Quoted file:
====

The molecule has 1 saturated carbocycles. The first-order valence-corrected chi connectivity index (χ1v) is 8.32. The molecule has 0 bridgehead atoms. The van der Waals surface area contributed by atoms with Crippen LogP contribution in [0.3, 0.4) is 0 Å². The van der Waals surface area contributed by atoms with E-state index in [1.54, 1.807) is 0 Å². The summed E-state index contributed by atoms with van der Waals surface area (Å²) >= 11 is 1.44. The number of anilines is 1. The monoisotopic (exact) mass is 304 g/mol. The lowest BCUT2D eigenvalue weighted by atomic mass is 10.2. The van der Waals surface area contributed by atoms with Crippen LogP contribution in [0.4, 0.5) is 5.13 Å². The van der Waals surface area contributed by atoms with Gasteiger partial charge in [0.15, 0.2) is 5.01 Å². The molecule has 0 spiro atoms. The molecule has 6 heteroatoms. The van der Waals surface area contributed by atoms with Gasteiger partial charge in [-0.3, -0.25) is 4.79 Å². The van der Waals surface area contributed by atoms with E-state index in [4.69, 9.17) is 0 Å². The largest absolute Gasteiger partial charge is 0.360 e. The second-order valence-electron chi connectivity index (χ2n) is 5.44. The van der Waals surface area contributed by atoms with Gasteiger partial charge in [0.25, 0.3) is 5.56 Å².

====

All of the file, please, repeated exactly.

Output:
The molecule has 1 saturated carbocycles. The first-order valence-corrected chi connectivity index (χ1v) is 8.32. The molecule has 0 bridgehead atoms. The van der Waals surface area contributed by atoms with Crippen LogP contribution in [0.3, 0.4) is 0 Å². The van der Waals surface area contributed by atoms with E-state index in [1.54, 1.807) is 0 Å². The summed E-state index contributed by atoms with van der Waals surface area (Å²) >= 11 is 1.44. The number of anilines is 1. The monoisotopic (exact) mass is 304 g/mol. The lowest BCUT2D eigenvalue weighted by atomic mass is 10.2. The van der Waals surface area contributed by atoms with Crippen LogP contribution in [0.4, 0.5) is 5.13 Å². The van der Waals surface area contributed by atoms with Gasteiger partial charge in [0.15, 0.2) is 5.01 Å². The molecule has 0 spiro atoms. The molecule has 6 heteroatoms. The van der Waals surface area contributed by atoms with Gasteiger partial charge in [-0.3, -0.25) is 4.79 Å². The van der Waals surface area contributed by atoms with E-state index in [4.69, 9.17) is 0 Å². The largest absolute Gasteiger partial charge is 0.360 e. The second-order valence-electron chi connectivity index (χ2n) is 5.44. The van der Waals surface area contributed by atoms with Gasteiger partial charge in [0.25, 0.3) is 5.56 Å².